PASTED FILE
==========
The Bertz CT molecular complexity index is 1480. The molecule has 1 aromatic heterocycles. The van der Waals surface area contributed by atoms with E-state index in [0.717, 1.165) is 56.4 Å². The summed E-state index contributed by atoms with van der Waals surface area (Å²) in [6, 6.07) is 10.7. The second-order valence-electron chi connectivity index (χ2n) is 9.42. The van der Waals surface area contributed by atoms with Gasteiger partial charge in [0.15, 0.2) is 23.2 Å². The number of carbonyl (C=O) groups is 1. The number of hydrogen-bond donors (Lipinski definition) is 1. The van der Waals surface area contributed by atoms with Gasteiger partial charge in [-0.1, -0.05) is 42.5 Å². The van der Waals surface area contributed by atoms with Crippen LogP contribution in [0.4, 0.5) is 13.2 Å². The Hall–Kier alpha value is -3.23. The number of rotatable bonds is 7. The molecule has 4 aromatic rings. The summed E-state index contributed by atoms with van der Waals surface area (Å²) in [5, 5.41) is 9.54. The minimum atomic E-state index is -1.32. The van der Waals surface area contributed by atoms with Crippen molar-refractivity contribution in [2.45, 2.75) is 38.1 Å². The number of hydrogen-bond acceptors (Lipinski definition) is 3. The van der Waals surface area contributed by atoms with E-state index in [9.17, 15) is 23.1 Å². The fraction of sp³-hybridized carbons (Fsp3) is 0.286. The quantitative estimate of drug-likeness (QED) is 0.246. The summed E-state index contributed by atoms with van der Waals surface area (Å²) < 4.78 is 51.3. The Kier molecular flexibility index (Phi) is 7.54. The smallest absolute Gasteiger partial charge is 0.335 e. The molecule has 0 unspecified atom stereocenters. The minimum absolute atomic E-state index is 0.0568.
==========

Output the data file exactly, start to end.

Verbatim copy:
The Bertz CT molecular complexity index is 1480. The molecule has 1 aromatic heterocycles. The van der Waals surface area contributed by atoms with E-state index in [0.717, 1.165) is 56.4 Å². The summed E-state index contributed by atoms with van der Waals surface area (Å²) in [6, 6.07) is 10.7. The second-order valence-electron chi connectivity index (χ2n) is 9.42. The van der Waals surface area contributed by atoms with Gasteiger partial charge in [0.15, 0.2) is 23.2 Å². The number of carbonyl (C=O) groups is 1. The number of hydrogen-bond donors (Lipinski definition) is 1. The van der Waals surface area contributed by atoms with Gasteiger partial charge in [-0.1, -0.05) is 42.5 Å². The van der Waals surface area contributed by atoms with Crippen LogP contribution in [0.4, 0.5) is 13.2 Å². The Hall–Kier alpha value is -3.23. The number of rotatable bonds is 7. The molecule has 4 aromatic rings. The summed E-state index contributed by atoms with van der Waals surface area (Å²) in [5, 5.41) is 9.54. The minimum atomic E-state index is -1.32. The van der Waals surface area contributed by atoms with Crippen molar-refractivity contribution in [2.45, 2.75) is 38.1 Å². The number of hydrogen-bond acceptors (Lipinski definition) is 3. The van der Waals surface area contributed by atoms with E-state index in [9.17, 15) is 23.1 Å². The fraction of sp³-hybridized carbons (Fsp3) is 0.286. The quantitative estimate of drug-likeness (QED) is 0.246. The summed E-state index contributed by atoms with van der Waals surface area (Å²) < 4.78 is 51.3. The Kier molecular flexibility index (Phi) is 7.54. The smallest absolute Gasteiger partial charge is 0.335 e. The molecule has 0 unspecified atom stereocenters. The minimum absolute atomic E-state index is 0.0568.